The Effect of Divorce Law Change on Divorce Rates: A New Perspective

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Title: The Effect of Divorce Law Change on Divorce Rates: A New Perspective
Author: Khalaf, Chrystelle
Advisors: Dr. Denis Pelletier, Committee Member
Dr. Melinda Sandler Morrill, Committee Chair
Dr. Walter Wessels, Committee Member
Abstract: Economic literature attempts to explain the effect of divorce law on divorce rates. Mutual consent divorce law was promulgated in the 1970’s. Although this amendment was a reflection of the social change occurring in the United States of America, unilateral divorce was still feared because some expected it to increase divorce rate. Friedberg and Wolfers made big contributions in this field of study. Friedberg believed that divorce rates have increased as a result of the law change while Wolfers agrees that an initial spike is clear but argues that the effect of the new legislations dissipates with time. I adjust the data they use to take into account separation requirements which they have not considered or merely thought of as an extra cost. Some states did require individuals to separate for a certain amount of time before granting them divorce. I use the same regressions as Friedberg and Wolfers for the same period of time but with a different dependant variable: divorce initiation rate. My results then differ when aligning divorces with the period when they got initiated. I conclude that Friedberg overestimated the effect but that the effect did persist and did not disappear like Wolfers claimed.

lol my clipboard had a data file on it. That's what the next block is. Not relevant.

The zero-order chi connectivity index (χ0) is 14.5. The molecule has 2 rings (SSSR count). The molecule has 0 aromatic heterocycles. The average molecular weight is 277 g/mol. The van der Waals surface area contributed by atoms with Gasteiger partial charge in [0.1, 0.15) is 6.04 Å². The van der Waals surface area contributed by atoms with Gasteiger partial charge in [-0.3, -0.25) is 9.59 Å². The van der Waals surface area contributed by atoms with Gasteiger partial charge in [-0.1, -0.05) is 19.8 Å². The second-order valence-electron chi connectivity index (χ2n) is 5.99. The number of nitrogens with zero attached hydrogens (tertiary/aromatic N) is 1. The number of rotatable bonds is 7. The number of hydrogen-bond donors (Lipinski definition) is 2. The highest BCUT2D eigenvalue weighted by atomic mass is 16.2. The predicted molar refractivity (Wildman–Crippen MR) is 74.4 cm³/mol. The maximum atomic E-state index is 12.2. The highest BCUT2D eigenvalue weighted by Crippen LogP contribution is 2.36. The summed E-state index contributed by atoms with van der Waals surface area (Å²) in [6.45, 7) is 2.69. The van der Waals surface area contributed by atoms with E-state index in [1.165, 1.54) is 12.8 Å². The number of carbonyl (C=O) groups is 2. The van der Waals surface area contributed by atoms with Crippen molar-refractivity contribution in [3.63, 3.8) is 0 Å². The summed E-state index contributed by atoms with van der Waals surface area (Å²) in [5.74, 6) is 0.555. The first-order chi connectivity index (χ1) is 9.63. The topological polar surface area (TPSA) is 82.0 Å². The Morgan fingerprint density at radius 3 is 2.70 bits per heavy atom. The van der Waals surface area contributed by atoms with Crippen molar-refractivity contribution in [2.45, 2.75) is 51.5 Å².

Date: 2010-04-29
Degree: MA
Discipline: Economics
URI: http://www.lib.ncsu.edu/resolver/1840.16/6299


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